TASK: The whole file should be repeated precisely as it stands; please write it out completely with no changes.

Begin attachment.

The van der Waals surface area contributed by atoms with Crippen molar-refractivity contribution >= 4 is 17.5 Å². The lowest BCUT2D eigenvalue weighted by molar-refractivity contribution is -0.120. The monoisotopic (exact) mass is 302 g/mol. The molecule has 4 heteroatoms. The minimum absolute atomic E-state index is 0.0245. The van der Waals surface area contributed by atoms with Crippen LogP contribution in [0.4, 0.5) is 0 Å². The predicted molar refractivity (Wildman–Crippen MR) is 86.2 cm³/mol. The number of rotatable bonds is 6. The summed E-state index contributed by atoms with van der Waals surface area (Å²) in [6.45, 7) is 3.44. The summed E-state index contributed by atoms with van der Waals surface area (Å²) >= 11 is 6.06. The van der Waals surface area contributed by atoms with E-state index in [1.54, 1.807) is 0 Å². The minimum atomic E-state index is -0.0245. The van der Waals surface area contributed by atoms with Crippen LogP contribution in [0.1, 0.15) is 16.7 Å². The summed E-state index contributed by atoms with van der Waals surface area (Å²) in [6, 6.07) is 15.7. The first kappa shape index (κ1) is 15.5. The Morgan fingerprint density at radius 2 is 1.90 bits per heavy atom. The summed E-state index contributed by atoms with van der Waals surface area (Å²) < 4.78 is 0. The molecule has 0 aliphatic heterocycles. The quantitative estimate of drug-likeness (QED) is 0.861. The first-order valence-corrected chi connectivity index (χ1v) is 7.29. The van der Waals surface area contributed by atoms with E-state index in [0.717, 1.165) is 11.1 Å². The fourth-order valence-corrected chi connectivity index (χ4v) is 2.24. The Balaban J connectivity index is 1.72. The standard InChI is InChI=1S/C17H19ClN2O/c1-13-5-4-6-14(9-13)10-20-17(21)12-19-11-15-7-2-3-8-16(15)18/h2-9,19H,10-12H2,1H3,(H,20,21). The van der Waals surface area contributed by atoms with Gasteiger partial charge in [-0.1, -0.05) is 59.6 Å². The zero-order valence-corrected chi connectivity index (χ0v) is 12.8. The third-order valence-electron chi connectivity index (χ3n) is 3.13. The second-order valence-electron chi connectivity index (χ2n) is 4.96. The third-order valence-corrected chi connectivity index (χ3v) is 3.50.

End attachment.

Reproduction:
The van der Waals surface area contributed by atoms with Crippen molar-refractivity contribution >= 4 is 17.5 Å². The lowest BCUT2D eigenvalue weighted by molar-refractivity contribution is -0.120. The monoisotopic (exact) mass is 302 g/mol. The molecule has 4 heteroatoms. The minimum absolute atomic E-state index is 0.0245. The van der Waals surface area contributed by atoms with Crippen LogP contribution in [0.4, 0.5) is 0 Å². The predicted molar refractivity (Wildman–Crippen MR) is 86.2 cm³/mol. The number of rotatable bonds is 6. The summed E-state index contributed by atoms with van der Waals surface area (Å²) in [6.45, 7) is 3.44. The summed E-state index contributed by atoms with van der Waals surface area (Å²) >= 11 is 6.06. The van der Waals surface area contributed by atoms with E-state index in [1.54, 1.807) is 0 Å². The minimum atomic E-state index is -0.0245. The van der Waals surface area contributed by atoms with Crippen LogP contribution in [0.1, 0.15) is 16.7 Å². The summed E-state index contributed by atoms with van der Waals surface area (Å²) in [6, 6.07) is 15.7. The first kappa shape index (κ1) is 15.5. The Morgan fingerprint density at radius 2 is 1.90 bits per heavy atom. The summed E-state index contributed by atoms with van der Waals surface area (Å²) < 4.78 is 0. The molecule has 0 aliphatic heterocycles. The quantitative estimate of drug-likeness (QED) is 0.861. The first-order valence-corrected chi connectivity index (χ1v) is 7.29. The van der Waals surface area contributed by atoms with E-state index in [0.717, 1.165) is 11.1 Å². The fourth-order valence-corrected chi connectivity index (χ4v) is 2.24. The Balaban J connectivity index is 1.72. The standard InChI is InChI=1S/C17H19ClN2O/c1-13-5-4-6-14(9-13)10-20-17(21)12-19-11-15-7-2-3-8-16(15)18/h2-9,19H,10-12H2,1H3,(H,20,21). The van der Waals surface area contributed by atoms with Gasteiger partial charge in [-0.1, -0.05) is 59.6 Å². The zero-order valence-corrected chi connectivity index (χ0v) is 12.8. The third-order valence-electron chi connectivity index (χ3n) is 3.13. The second-order valence-electron chi connectivity index (χ2n) is 4.96. The third-order valence-corrected chi connectivity index (χ3v) is 3.50.